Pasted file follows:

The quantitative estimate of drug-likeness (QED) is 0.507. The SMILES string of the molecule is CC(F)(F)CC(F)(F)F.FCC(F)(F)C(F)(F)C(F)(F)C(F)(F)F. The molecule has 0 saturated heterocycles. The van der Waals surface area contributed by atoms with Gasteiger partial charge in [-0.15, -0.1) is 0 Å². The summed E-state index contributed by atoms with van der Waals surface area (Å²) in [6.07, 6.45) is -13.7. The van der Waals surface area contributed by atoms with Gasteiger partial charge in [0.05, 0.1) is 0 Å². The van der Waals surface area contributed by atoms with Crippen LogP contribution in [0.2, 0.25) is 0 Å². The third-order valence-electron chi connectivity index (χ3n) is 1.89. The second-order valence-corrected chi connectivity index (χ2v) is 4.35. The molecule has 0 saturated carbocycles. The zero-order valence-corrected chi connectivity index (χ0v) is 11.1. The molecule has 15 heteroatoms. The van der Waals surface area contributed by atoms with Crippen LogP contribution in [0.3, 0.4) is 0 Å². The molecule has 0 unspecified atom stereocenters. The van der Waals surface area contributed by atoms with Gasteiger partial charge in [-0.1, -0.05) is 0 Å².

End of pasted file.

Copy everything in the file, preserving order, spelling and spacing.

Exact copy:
The quantitative estimate of drug-likeness (QED) is 0.507. The SMILES string of the molecule is CC(F)(F)CC(F)(F)F.FCC(F)(F)C(F)(F)C(F)(F)C(F)(F)F. The molecule has 0 saturated heterocycles. The van der Waals surface area contributed by atoms with Gasteiger partial charge in [-0.15, -0.1) is 0 Å². The summed E-state index contributed by atoms with van der Waals surface area (Å²) in [6.07, 6.45) is -13.7. The van der Waals surface area contributed by atoms with Gasteiger partial charge in [0.05, 0.1) is 0 Å². The van der Waals surface area contributed by atoms with Crippen LogP contribution in [0.2, 0.25) is 0 Å². The third-order valence-electron chi connectivity index (χ3n) is 1.89. The second-order valence-corrected chi connectivity index (χ2v) is 4.35. The molecule has 0 saturated carbocycles. The zero-order valence-corrected chi connectivity index (χ0v) is 11.1. The molecule has 15 heteroatoms. The van der Waals surface area contributed by atoms with Crippen LogP contribution in [0.3, 0.4) is 0 Å². The molecule has 0 unspecified atom stereocenters. The van der Waals surface area contributed by atoms with Gasteiger partial charge in [-0.1, -0.05) is 0 Å².